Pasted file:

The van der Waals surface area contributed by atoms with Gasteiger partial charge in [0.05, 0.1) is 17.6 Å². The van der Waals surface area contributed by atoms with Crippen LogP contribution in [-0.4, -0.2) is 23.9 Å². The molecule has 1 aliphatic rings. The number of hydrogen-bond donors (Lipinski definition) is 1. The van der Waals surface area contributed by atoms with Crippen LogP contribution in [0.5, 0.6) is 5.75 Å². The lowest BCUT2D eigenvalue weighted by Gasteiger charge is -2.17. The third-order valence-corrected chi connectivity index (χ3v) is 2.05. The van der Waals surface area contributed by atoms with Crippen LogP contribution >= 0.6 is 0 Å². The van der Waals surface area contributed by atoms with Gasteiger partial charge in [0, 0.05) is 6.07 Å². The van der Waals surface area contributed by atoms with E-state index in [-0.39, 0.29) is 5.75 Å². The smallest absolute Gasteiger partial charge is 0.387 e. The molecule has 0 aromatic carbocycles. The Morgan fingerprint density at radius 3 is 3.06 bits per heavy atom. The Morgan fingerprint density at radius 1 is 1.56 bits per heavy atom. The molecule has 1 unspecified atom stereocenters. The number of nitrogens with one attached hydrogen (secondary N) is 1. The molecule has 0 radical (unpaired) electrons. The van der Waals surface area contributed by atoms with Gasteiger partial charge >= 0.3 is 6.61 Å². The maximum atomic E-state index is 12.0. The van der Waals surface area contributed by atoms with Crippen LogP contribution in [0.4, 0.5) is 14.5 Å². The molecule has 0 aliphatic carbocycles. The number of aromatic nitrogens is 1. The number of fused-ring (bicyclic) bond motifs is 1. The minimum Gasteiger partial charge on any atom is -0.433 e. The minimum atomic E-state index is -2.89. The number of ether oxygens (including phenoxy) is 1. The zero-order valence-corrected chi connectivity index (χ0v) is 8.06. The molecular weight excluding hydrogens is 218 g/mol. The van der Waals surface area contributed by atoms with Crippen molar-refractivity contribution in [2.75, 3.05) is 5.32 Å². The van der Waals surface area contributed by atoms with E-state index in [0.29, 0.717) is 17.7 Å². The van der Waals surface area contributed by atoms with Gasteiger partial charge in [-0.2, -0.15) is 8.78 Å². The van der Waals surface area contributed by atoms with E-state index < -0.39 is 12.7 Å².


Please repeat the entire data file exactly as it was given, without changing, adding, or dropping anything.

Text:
The van der Waals surface area contributed by atoms with Gasteiger partial charge in [0.05, 0.1) is 17.6 Å². The van der Waals surface area contributed by atoms with Crippen LogP contribution in [-0.4, -0.2) is 23.9 Å². The molecule has 1 aliphatic rings. The number of hydrogen-bond donors (Lipinski definition) is 1. The van der Waals surface area contributed by atoms with Crippen LogP contribution in [0.5, 0.6) is 5.75 Å². The lowest BCUT2D eigenvalue weighted by Gasteiger charge is -2.17. The third-order valence-corrected chi connectivity index (χ3v) is 2.05. The van der Waals surface area contributed by atoms with Crippen LogP contribution >= 0.6 is 0 Å². The van der Waals surface area contributed by atoms with Gasteiger partial charge in [0, 0.05) is 6.07 Å². The van der Waals surface area contributed by atoms with E-state index in [-0.39, 0.29) is 5.75 Å². The smallest absolute Gasteiger partial charge is 0.387 e. The molecule has 0 aromatic carbocycles. The Morgan fingerprint density at radius 3 is 3.06 bits per heavy atom. The Morgan fingerprint density at radius 1 is 1.56 bits per heavy atom. The molecule has 1 unspecified atom stereocenters. The number of nitrogens with one attached hydrogen (secondary N) is 1. The molecule has 0 radical (unpaired) electrons. The van der Waals surface area contributed by atoms with Gasteiger partial charge >= 0.3 is 6.61 Å². The maximum atomic E-state index is 12.0. The van der Waals surface area contributed by atoms with Crippen LogP contribution in [0.4, 0.5) is 14.5 Å². The molecule has 0 aliphatic carbocycles. The number of aromatic nitrogens is 1. The number of fused-ring (bicyclic) bond motifs is 1. The minimum Gasteiger partial charge on any atom is -0.433 e. The minimum atomic E-state index is -2.89. The number of ether oxygens (including phenoxy) is 1. The zero-order valence-corrected chi connectivity index (χ0v) is 8.06. The molecular weight excluding hydrogens is 218 g/mol. The van der Waals surface area contributed by atoms with Crippen molar-refractivity contribution in [2.75, 3.05) is 5.32 Å². The van der Waals surface area contributed by atoms with E-state index in [0.29, 0.717) is 17.7 Å². The van der Waals surface area contributed by atoms with Gasteiger partial charge in [-0.2, -0.15) is 8.78 Å². The van der Waals surface area contributed by atoms with E-state index < -0.39 is 12.7 Å².